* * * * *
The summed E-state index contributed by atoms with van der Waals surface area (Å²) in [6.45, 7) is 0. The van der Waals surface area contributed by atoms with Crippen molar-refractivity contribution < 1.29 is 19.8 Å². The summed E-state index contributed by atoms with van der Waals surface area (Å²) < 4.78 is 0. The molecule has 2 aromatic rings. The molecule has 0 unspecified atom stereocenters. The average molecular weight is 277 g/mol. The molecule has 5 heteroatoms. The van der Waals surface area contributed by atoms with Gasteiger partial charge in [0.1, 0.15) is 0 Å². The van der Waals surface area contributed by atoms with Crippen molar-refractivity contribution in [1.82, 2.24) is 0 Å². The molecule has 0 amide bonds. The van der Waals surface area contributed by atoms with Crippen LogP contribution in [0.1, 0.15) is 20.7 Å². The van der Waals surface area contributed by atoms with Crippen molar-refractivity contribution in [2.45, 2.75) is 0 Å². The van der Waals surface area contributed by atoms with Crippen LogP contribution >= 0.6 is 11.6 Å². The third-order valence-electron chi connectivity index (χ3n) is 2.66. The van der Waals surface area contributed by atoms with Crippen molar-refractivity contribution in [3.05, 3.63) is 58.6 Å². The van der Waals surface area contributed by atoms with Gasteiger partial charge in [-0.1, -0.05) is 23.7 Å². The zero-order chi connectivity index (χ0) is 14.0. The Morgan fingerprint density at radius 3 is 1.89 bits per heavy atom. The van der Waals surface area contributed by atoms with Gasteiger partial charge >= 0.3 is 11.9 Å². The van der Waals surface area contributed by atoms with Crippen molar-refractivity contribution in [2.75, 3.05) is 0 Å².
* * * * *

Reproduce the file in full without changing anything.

The summed E-state index contributed by atoms with van der Waals surface area (Å²) in [6.45, 7) is 0. The van der Waals surface area contributed by atoms with Crippen molar-refractivity contribution < 1.29 is 19.8 Å². The summed E-state index contributed by atoms with van der Waals surface area (Å²) < 4.78 is 0. The molecule has 2 aromatic rings. The molecule has 0 unspecified atom stereocenters. The average molecular weight is 277 g/mol. The molecule has 5 heteroatoms. The van der Waals surface area contributed by atoms with Gasteiger partial charge in [0.1, 0.15) is 0 Å². The van der Waals surface area contributed by atoms with Crippen molar-refractivity contribution in [1.82, 2.24) is 0 Å². The molecule has 0 amide bonds. The van der Waals surface area contributed by atoms with Crippen LogP contribution in [0.1, 0.15) is 20.7 Å². The van der Waals surface area contributed by atoms with Crippen molar-refractivity contribution in [2.45, 2.75) is 0 Å². The van der Waals surface area contributed by atoms with Crippen LogP contribution >= 0.6 is 11.6 Å². The third-order valence-electron chi connectivity index (χ3n) is 2.66. The van der Waals surface area contributed by atoms with Crippen molar-refractivity contribution in [3.05, 3.63) is 58.6 Å². The van der Waals surface area contributed by atoms with Gasteiger partial charge in [-0.1, -0.05) is 23.7 Å². The zero-order chi connectivity index (χ0) is 14.0. The Morgan fingerprint density at radius 3 is 1.89 bits per heavy atom. The van der Waals surface area contributed by atoms with Gasteiger partial charge >= 0.3 is 11.9 Å². The van der Waals surface area contributed by atoms with Crippen molar-refractivity contribution in [2.75, 3.05) is 0 Å².